Click here for help

Web sites guide young scholars toward answers when their teachers and libraries are far away

September 20, 1999|By Henry Norr | Henry Norr,SAN FRANCISCO CHRONICLE

When youngsters sit down to work on school projects and papers this fall, they might well head for the Internet instead of the library for information and assistance.

Thousands of Web sites offer useful ideas, images and advice to the young scholar. The trick is finding a few that present accurate and up-to-date information in understandable language and an appealing format -- and avoiding sites with inappropriate content.

Fortunately, the Web has spawned a slew of sites that try to solve that problem. Most consist of link lists and search tools that point pupils to other sites with high-quality and age-appropriate educational material. Some sites even promise personal answers to questions.

In the spirit of the Internet, homework help sites typically offer their services for free, relying on banner ads, corporate subsidies or grants from universities or government agencies to cover costs.

Used wisely, these sites can be a boon to kids, parents and teachers, but they also raise troubling issues of ethics and equity.

Child-oriented Web directories like KidsClick and Homework Central are great starting points for background information about topics. They try to bring order to the chaos of the Web by evaluating thousands of sites, organizing them and linking to the best.

Most are also broken down, at least roughly, by grade level: The first step in using Homework Central, for example, is to click on icons labeled "1st to 6th Grades," "Middle & High School" or "College and Beyond." KidsClick has a single, unified directory, but all sites returned by the search engine include a reading-level rating as well as a short summary.

Some of these sites are simply junior versions of destinations popular among adults: Yahooligans is a branch of Yahoo, while Ask Jeeves for Kids is based on the popular Ask Jeeves site, which lets users pose questions.

Others were created by librarians and educators, often with support from major academic institutions. KidsClick is housed at a facility run by the University of California at Berkeley, with support from Sun Microsystems. But it was started by librarians at the Ramapo Catskill Library System in New York state. Another directory, the Internet Public Library, was born in a graduate seminar at the University of Michigan.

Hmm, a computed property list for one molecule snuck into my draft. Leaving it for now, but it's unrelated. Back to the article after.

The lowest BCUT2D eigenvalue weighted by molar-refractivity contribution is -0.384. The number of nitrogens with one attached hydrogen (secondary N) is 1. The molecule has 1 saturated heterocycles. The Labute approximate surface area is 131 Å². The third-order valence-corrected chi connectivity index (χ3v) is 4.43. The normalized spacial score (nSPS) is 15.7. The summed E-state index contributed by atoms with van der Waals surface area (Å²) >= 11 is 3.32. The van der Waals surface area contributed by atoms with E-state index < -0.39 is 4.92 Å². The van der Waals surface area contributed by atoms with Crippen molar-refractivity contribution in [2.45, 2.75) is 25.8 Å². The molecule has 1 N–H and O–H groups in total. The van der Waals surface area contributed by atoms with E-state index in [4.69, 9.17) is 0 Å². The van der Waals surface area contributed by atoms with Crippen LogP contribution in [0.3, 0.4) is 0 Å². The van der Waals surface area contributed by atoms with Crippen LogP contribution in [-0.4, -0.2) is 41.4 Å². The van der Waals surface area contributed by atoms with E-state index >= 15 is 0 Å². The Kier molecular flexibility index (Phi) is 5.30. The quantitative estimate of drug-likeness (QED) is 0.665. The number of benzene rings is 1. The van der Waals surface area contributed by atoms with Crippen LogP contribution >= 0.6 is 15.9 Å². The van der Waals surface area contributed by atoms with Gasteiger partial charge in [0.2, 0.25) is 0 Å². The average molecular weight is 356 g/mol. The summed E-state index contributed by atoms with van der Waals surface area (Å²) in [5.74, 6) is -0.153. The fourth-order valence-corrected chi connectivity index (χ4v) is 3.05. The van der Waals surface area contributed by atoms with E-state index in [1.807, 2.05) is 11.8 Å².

At the other extreme, B.J. Pinchbeck's Homework Helper site was created in 1996 by a 9-year-old -- with help from his father.

More innovative, and in some ways problematic, are sites that respond directly to pupil inquiries. The largest and oldest is a section of America Online, available to subscribers, called Ask-A-Teacher. More than a half-million children use the service, posting an average of 10,000 questions per day, according to AOL. Replies come from 1,300 volunteer teachers and specialists, of whom 40 percent have doctorates and 80 percent at least a master's degree.

Another pioneer in the personal-response category is Ask Dr. Math, launched in 1994 by a professor and several students at Swarthmore College in Pennsylvania. Today, it's supported by the National Science Foundation and receives 5,000 to 6,000 questions per month, said Stacey Bearden, its 22-year-old project coordinator.

About 250 volunteers from all over the world provide responses by e-mail; questions and answers are then compiled into a searchable database.

Academics in other disciplines and government agencies have set up similar sites. There are so many that two Web sites -- Pitsco's Ask An Expert and the Virtual Reference Desk's Ask A+ Locator -- are devoted to listing them.

The people responsible for these sites insist that their goal is not to give youngsters answers, but to help them analyze problems and find material so they can complete assignments themselves.

The reality, however, is sometimes more complicated. While direct answers rarely if ever appear in responses from Ask Dr. Math, the same can't be said of another math-assistance site, Webmath.

At Webmath, it's not human volunteers, but a software engine that responds to queries students post. The site provides forms for entering problems ranging from simple arithmetic to advanced algebra, geometry and even calculus. Once the student has filled in the form, Webmath computers solve the problem, offering step-by-step explanations but ultimately delivering the answer.

Whether it's a number, an algebraic expression or a graph, the student can easily copy and paste it electronically, or copy it the old-fashioned way onto paper.

Not all students understand or accept that they should do the work themselves.

In AOL's sixth-grade math message board, a user recently posted the query: "whats 1225+8527." A volunteer teacher replied by suggesting lining up the numbers properly and remembering to carry. But then someone replied with a message reading simply "9,752."

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